Thermal effects on bacterial bioaerosols in continuous air flow

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Exposure to bacterial bioaerosols can have adverse effects on health, such as infectious diseases, acute toxic effects, and allergies. The search for ways of preventing and curing the harmful effects of bacterial bioaerosols has created a strong demand for the study and development of an efficient method of controlling bioaerosols. We investigated the thermal effects on bacterial bioaerosols of Escherichia coli and Bacillus subtilis by using a thermal electric heating system in continuous air flow. The bacterial bioaerosols were exposed to a surrounding temperature that ranged from 20 degrees C to 700 degrees C for about 0.3 s. Both E coli and B. subtilis vegetative cells were rendered more than 99.9% inactive at 160 degrees C and 350 degrees C of wall temperature of the quartz tube, respectively. Although the data on bacterial injury showed that the bacteria tended to sustain greater damage as the surrounding temperature increased, Gram-negative E coli was highly sensitive to structural injury but Gram-positive B. subtilis was slightly more sensitive to metabolic injury. In addition, the inactivation of E coli endotoxins was found to range from 9.2% (at 200 degrees C) to 82.0% (at 700 degrees C). However, the particle size distribution and morphology of both bacterial bioaerosols were maintained, despite exposure to a surrounding temperature of 700 degrees C. Our results show that thermal heating in a continuous air flow can be used with short exposure time to control bacterial bioaerosols by rendering the bacteria and endotoxins to a large extent inactive. This result could also be useful for developing more effective thermal treatment strategies for use in air purification or sterilization systems to control bioaerosols. (c) 2009 Elsevier B.V. All rights reserved.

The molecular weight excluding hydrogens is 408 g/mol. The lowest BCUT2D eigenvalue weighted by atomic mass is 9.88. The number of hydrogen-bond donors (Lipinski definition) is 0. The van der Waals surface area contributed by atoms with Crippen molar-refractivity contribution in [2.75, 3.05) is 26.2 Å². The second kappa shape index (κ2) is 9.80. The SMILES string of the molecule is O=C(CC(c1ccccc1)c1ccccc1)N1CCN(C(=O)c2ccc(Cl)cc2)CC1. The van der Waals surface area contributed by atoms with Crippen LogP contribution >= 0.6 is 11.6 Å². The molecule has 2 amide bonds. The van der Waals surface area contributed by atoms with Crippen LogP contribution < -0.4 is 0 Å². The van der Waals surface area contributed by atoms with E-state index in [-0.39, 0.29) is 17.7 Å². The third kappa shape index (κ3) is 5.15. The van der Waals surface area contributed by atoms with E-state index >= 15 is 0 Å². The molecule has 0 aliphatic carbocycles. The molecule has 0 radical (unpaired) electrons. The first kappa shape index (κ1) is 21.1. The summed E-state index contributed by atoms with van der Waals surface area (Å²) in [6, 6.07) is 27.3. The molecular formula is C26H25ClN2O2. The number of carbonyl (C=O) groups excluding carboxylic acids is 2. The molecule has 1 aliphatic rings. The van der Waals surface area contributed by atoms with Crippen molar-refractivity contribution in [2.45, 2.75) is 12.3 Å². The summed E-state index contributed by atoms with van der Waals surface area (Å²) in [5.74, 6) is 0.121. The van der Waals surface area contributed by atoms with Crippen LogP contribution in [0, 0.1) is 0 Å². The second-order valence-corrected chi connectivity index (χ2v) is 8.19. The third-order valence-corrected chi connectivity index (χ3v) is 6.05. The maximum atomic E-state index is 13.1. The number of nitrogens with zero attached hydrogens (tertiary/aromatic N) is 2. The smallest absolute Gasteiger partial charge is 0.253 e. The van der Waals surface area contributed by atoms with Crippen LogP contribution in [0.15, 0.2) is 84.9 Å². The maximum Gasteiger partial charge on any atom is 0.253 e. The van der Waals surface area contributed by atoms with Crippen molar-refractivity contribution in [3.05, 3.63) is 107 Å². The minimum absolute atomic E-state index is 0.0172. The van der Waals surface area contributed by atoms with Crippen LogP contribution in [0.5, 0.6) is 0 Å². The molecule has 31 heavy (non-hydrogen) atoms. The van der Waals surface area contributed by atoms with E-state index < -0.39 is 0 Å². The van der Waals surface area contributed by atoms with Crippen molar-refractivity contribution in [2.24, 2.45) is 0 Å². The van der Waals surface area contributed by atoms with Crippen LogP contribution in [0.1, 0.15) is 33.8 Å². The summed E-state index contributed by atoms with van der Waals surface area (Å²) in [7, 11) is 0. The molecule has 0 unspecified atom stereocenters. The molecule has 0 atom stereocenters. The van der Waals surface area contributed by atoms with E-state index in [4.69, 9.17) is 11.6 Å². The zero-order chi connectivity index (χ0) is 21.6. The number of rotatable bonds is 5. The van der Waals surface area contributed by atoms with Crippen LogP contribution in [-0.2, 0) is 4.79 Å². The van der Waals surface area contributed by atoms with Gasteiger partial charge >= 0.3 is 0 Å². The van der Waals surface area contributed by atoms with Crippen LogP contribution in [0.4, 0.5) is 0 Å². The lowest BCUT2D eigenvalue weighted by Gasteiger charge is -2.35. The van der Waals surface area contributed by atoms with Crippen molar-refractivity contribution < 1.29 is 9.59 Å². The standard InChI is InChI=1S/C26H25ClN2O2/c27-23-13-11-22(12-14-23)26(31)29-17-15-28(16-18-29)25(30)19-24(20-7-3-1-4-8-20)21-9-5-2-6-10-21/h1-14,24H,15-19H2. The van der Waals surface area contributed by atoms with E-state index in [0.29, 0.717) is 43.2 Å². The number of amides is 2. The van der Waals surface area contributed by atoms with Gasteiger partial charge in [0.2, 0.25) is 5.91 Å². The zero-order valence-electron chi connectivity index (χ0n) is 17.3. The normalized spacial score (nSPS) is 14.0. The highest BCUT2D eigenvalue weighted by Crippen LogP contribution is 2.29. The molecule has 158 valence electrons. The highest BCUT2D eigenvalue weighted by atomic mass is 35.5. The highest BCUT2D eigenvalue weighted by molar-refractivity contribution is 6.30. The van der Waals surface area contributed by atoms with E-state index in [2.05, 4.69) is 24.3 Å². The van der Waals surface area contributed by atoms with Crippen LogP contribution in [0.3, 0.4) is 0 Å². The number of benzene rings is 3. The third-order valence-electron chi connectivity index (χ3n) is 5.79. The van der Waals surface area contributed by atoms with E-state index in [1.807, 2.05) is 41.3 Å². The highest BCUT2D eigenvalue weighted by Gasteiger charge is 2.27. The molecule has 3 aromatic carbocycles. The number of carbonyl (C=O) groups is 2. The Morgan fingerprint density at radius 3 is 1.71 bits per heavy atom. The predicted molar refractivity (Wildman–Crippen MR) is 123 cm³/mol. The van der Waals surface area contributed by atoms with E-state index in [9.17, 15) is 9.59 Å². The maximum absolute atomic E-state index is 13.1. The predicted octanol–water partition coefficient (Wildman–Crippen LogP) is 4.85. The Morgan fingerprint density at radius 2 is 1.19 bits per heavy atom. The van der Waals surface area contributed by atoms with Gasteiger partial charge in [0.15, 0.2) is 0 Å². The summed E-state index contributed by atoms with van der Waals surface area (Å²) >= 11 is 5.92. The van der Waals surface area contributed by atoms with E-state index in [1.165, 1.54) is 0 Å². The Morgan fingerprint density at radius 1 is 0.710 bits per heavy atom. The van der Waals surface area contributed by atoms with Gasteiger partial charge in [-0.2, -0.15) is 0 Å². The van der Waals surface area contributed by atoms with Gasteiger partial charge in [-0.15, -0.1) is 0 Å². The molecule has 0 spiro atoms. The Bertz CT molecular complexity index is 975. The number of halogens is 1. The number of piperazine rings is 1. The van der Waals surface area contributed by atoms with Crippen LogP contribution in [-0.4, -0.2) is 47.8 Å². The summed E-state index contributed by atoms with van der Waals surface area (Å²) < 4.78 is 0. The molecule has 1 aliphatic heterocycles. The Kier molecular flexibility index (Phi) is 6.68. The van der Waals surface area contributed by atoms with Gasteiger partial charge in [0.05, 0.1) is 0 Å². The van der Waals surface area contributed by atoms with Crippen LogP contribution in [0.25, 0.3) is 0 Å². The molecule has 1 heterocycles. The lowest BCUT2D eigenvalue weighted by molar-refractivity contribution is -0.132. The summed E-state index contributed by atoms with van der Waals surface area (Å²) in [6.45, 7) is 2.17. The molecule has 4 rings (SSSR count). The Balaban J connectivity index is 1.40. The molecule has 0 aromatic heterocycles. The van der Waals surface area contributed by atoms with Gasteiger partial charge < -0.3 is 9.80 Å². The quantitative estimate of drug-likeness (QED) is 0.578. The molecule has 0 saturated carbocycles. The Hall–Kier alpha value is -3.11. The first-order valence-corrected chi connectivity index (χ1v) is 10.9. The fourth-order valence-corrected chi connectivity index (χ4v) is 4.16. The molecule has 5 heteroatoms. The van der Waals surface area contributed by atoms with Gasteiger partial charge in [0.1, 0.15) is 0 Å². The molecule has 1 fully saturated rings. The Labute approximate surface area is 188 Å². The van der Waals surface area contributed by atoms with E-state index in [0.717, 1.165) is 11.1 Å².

Publisher
ELSEVIER SCIENCE BV
Issue Date
2009-08
Language
English
Article Type
Article
Keywords

DRY-HEAT DESTRUCTION; SHORT-TIME PASTEURIZATION; SMALL CERAMIC HEATER; ESCHERICHIA-COLI; HIGH-TEMPERATURE; ULTRAVIOLET-RADIATION; RELATIVE HUMIDITY; AIRBORNE BACTERIA; DISTILLED WATER; REAL-TIME

Citation

SCIENCE OF THE TOTAL ENVIRONMENT, v.407, no.16, pp.4723 - 4730

ISSN
0048-9697
DOI
10.1016/j.scitotenv.2009.05.008
URI
http://hdl.handle.net/10203/10106
Appears in Collection
ME-Journal Papers(저널논문)
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